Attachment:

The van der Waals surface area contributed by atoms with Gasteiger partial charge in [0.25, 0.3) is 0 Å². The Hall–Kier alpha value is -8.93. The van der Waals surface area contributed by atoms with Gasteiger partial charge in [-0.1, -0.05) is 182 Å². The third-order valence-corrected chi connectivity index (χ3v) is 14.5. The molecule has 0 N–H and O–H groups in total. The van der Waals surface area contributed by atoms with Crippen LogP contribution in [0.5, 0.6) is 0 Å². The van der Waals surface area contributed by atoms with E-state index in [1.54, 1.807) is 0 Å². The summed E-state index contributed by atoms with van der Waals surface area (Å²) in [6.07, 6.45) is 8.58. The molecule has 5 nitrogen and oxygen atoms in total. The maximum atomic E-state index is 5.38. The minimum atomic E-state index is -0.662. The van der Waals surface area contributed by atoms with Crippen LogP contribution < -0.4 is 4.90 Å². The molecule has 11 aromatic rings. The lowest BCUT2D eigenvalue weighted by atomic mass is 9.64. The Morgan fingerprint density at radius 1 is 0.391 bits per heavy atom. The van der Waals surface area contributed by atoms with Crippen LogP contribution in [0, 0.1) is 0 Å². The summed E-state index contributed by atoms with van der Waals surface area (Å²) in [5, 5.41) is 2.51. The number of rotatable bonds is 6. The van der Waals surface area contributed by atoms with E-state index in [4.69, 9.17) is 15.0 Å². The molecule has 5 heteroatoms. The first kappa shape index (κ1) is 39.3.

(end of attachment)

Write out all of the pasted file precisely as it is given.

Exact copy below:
The van der Waals surface area contributed by atoms with Gasteiger partial charge in [0.25, 0.3) is 0 Å². The Hall–Kier alpha value is -8.93. The van der Waals surface area contributed by atoms with Gasteiger partial charge in [-0.1, -0.05) is 182 Å². The third-order valence-corrected chi connectivity index (χ3v) is 14.5. The molecule has 0 N–H and O–H groups in total. The van der Waals surface area contributed by atoms with Crippen LogP contribution in [0.5, 0.6) is 0 Å². The van der Waals surface area contributed by atoms with E-state index in [1.54, 1.807) is 0 Å². The summed E-state index contributed by atoms with van der Waals surface area (Å²) in [6.07, 6.45) is 8.58. The molecule has 5 nitrogen and oxygen atoms in total. The maximum atomic E-state index is 5.38. The minimum atomic E-state index is -0.662. The van der Waals surface area contributed by atoms with Crippen LogP contribution < -0.4 is 4.90 Å². The molecule has 11 aromatic rings. The lowest BCUT2D eigenvalue weighted by atomic mass is 9.64. The Morgan fingerprint density at radius 1 is 0.391 bits per heavy atom. The van der Waals surface area contributed by atoms with Crippen LogP contribution in [0, 0.1) is 0 Å². The summed E-state index contributed by atoms with van der Waals surface area (Å²) in [5, 5.41) is 2.51. The number of rotatable bonds is 6. The van der Waals surface area contributed by atoms with E-state index in [4.69, 9.17) is 15.0 Å². The molecule has 5 heteroatoms. The first kappa shape index (κ1) is 39.3.